While wandering every aisle of ToyFair, I spied this display:

Talicor, a U.S. toy distributor

What the…?!  Peanuts?! Construction sets?

At first, I thought it might be counterfeit, as the box design and quality was a bit cheap. (Charles Schulz was known for demanding high quality designs from his licensees.)  A quick glance of the empty box showed the proper trademark notices, so I took pictures of all the boxes displayed.

 

As you can see, these bricks are very much in the same bestiary as Lego. (Lego’s patent has expired, but they now copyright ALL new brick pieces, to discourage copycats.)

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What was most surprising was that such a well-known franchise such as Peanuts was licensed not to Lego, or K’NEX, or Mattel’s Mega Bloks, but to a company relatively unknown in North America. (Cra-Z-Art did produce some sets for The Peanuts Movie in their Lite Brix line, which interconnect with Lego.)

That company is Banbao Concepts Limited, a Chinese company with offices in Quebec. Here’s the PR announcing the licensing deal.

Late Tuesday, I found their booth, and took these pictures.

I thought you were good Charlie Brown… but you’re not good. You’re just another lying ol’ dirty birdy. [1]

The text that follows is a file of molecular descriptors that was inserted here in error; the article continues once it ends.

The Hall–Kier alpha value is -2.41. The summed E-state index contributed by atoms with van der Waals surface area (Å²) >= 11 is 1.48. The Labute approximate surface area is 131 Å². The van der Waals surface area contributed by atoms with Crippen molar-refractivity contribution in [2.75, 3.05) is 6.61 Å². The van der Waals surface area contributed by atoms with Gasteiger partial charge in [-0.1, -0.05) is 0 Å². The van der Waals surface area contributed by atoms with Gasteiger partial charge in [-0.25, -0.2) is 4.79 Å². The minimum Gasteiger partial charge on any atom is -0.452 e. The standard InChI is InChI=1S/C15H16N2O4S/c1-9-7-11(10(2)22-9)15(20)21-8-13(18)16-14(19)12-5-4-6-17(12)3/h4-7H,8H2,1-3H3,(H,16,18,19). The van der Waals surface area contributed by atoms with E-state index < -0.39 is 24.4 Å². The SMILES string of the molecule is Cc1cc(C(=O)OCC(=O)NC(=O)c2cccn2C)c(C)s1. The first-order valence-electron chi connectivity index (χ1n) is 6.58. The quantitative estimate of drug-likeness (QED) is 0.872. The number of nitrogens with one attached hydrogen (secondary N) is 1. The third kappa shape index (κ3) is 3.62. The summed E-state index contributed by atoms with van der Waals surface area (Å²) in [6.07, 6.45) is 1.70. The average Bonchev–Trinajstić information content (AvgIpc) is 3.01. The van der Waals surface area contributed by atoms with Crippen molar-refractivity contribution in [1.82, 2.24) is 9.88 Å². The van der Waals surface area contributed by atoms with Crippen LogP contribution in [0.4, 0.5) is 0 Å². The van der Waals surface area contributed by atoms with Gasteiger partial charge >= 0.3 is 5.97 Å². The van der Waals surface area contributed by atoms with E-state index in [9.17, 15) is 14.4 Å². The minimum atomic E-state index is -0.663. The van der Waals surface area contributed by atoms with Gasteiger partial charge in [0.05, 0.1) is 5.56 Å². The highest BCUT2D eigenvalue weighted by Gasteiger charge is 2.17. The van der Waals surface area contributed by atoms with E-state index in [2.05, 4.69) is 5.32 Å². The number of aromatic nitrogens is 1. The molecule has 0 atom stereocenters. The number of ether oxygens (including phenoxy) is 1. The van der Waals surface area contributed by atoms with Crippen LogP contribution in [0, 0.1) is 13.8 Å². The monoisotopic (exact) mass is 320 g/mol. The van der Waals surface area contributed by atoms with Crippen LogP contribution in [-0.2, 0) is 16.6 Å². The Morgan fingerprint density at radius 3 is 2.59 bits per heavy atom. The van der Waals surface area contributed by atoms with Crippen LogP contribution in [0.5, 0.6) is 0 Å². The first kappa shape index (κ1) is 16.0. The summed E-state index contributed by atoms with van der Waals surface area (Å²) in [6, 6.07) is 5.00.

The company has a robust line of playsets in a variety of categories. Peanuts has about 30, most of them featuring Snoopy. Snoopy, of course, is the one with imagination, and can easily be adapted to almost any playset. The rest of the Gang is pretty boring…they don’t inspire imaginative play. (This might be the reason why there weren’t many Peanuts character toys in the 70s and 80s.)

The sets are scheduled to be released in 2017. They are not yet available online, but you can view other Banbao sets at Amazon.


Banbao also offers “eco-bricks”…manufactured with plant-based plastics and dyes.

One other interesting line from Banbao is iWallz, white display pieces designed to showcase builders’ creations. The main piece is a smooth baseplate with a frame of studs which can be interconnected as shelves. There are also display boxes and other hardware. (Lego had similar plates, but long ago, before minifigs.)


[1] For another version, Robot Chicken has Sally taking care of Linus.